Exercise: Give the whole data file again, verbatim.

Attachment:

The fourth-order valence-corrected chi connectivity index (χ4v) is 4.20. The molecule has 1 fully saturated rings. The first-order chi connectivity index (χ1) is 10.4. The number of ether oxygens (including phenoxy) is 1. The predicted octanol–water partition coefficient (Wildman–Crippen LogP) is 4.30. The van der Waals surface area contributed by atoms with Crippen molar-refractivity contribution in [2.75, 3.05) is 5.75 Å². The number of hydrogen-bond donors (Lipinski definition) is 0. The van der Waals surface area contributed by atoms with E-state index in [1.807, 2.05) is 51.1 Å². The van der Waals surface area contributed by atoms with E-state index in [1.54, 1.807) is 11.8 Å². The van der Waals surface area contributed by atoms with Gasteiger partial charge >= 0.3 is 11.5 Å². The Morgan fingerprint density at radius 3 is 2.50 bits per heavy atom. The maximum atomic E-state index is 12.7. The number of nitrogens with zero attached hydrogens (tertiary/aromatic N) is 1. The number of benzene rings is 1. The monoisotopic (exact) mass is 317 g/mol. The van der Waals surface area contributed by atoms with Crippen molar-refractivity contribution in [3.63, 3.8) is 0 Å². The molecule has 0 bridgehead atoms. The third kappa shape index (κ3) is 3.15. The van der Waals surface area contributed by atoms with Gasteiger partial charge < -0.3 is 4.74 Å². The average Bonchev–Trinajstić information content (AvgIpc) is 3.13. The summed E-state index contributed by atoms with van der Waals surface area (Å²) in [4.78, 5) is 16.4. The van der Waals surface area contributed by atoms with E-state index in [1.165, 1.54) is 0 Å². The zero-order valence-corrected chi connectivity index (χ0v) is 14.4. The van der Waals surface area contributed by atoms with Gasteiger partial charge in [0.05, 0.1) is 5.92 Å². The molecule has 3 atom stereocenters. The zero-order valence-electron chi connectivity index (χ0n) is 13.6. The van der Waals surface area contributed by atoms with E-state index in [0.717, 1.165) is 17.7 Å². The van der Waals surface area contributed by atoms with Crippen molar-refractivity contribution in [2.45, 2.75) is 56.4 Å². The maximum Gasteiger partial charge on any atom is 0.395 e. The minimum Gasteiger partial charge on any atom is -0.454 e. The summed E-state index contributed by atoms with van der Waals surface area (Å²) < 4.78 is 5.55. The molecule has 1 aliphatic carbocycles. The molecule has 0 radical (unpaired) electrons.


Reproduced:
The fourth-order valence-corrected chi connectivity index (χ4v) is 4.20. The molecule has 1 fully saturated rings. The first-order chi connectivity index (χ1) is 10.4. The number of ether oxygens (including phenoxy) is 1. The predicted octanol–water partition coefficient (Wildman–Crippen LogP) is 4.30. The van der Waals surface area contributed by atoms with Crippen molar-refractivity contribution in [2.75, 3.05) is 5.75 Å². The number of hydrogen-bond donors (Lipinski definition) is 0. The van der Waals surface area contributed by atoms with E-state index in [1.807, 2.05) is 51.1 Å². The van der Waals surface area contributed by atoms with E-state index in [1.54, 1.807) is 11.8 Å². The van der Waals surface area contributed by atoms with Gasteiger partial charge >= 0.3 is 11.5 Å². The Morgan fingerprint density at radius 3 is 2.50 bits per heavy atom. The maximum atomic E-state index is 12.7. The number of nitrogens with zero attached hydrogens (tertiary/aromatic N) is 1. The number of benzene rings is 1. The monoisotopic (exact) mass is 317 g/mol. The van der Waals surface area contributed by atoms with Crippen molar-refractivity contribution in [3.63, 3.8) is 0 Å². The molecule has 0 bridgehead atoms. The third kappa shape index (κ3) is 3.15. The van der Waals surface area contributed by atoms with Gasteiger partial charge < -0.3 is 4.74 Å². The average Bonchev–Trinajstić information content (AvgIpc) is 3.13. The summed E-state index contributed by atoms with van der Waals surface area (Å²) in [4.78, 5) is 16.4. The van der Waals surface area contributed by atoms with E-state index in [1.165, 1.54) is 0 Å². The zero-order valence-corrected chi connectivity index (χ0v) is 14.4. The van der Waals surface area contributed by atoms with Gasteiger partial charge in [0.05, 0.1) is 5.92 Å². The molecule has 3 atom stereocenters. The zero-order valence-electron chi connectivity index (χ0n) is 13.6. The van der Waals surface area contributed by atoms with E-state index in [0.717, 1.165) is 17.7 Å². The van der Waals surface area contributed by atoms with Crippen molar-refractivity contribution in [2.45, 2.75) is 56.4 Å². The maximum Gasteiger partial charge on any atom is 0.395 e. The minimum Gasteiger partial charge on any atom is -0.454 e. The summed E-state index contributed by atoms with van der Waals surface area (Å²) < 4.78 is 5.55. The molecule has 1 aliphatic carbocycles. The molecule has 0 radical (unpaired) electrons.